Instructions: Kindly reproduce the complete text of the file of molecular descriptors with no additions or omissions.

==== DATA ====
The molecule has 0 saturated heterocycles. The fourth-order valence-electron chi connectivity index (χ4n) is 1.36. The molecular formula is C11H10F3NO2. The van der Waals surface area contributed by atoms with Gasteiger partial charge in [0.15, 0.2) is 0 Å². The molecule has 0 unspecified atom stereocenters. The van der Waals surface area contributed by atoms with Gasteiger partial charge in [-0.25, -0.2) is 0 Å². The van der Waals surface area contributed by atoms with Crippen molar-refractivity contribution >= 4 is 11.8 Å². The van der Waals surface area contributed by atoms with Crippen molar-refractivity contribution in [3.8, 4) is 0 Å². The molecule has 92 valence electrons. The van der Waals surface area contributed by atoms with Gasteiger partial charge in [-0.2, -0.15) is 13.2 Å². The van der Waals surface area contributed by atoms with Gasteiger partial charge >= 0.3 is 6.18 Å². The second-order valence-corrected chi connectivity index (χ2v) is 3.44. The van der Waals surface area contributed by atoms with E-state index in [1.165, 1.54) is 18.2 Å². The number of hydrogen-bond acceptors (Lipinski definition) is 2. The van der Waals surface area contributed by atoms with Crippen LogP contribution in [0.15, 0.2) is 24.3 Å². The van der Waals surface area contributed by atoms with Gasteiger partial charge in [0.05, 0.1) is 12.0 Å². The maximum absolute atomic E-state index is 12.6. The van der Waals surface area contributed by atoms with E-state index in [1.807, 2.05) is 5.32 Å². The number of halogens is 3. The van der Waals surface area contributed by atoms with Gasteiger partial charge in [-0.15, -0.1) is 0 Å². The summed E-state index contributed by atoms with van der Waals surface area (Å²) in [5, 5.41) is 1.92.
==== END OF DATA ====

The molecule has 0 saturated heterocycles. The fourth-order valence-electron chi connectivity index (χ4n) is 1.36. The molecular formula is C11H10F3NO2. The van der Waals surface area contributed by atoms with Gasteiger partial charge in [0.15, 0.2) is 0 Å². The molecule has 0 unspecified atom stereocenters. The van der Waals surface area contributed by atoms with Gasteiger partial charge in [-0.25, -0.2) is 0 Å². The van der Waals surface area contributed by atoms with Crippen molar-refractivity contribution >= 4 is 11.8 Å². The van der Waals surface area contributed by atoms with Crippen molar-refractivity contribution in [3.8, 4) is 0 Å². The molecule has 92 valence electrons. The van der Waals surface area contributed by atoms with Gasteiger partial charge in [-0.2, -0.15) is 13.2 Å². The van der Waals surface area contributed by atoms with Gasteiger partial charge >= 0.3 is 6.18 Å². The second-order valence-corrected chi connectivity index (χ2v) is 3.44. The van der Waals surface area contributed by atoms with E-state index in [1.165, 1.54) is 18.2 Å². The number of hydrogen-bond acceptors (Lipinski definition) is 2. The van der Waals surface area contributed by atoms with Crippen LogP contribution in [0.15, 0.2) is 24.3 Å². The van der Waals surface area contributed by atoms with Gasteiger partial charge in [0.05, 0.1) is 12.0 Å². The maximum absolute atomic E-state index is 12.6. The van der Waals surface area contributed by atoms with E-state index in [1.807, 2.05) is 5.32 Å². The number of halogens is 3. The van der Waals surface area contributed by atoms with Gasteiger partial charge in [-0.15, -0.1) is 0 Å². The summed E-state index contributed by atoms with van der Waals surface area (Å²) in [5, 5.41) is 1.92.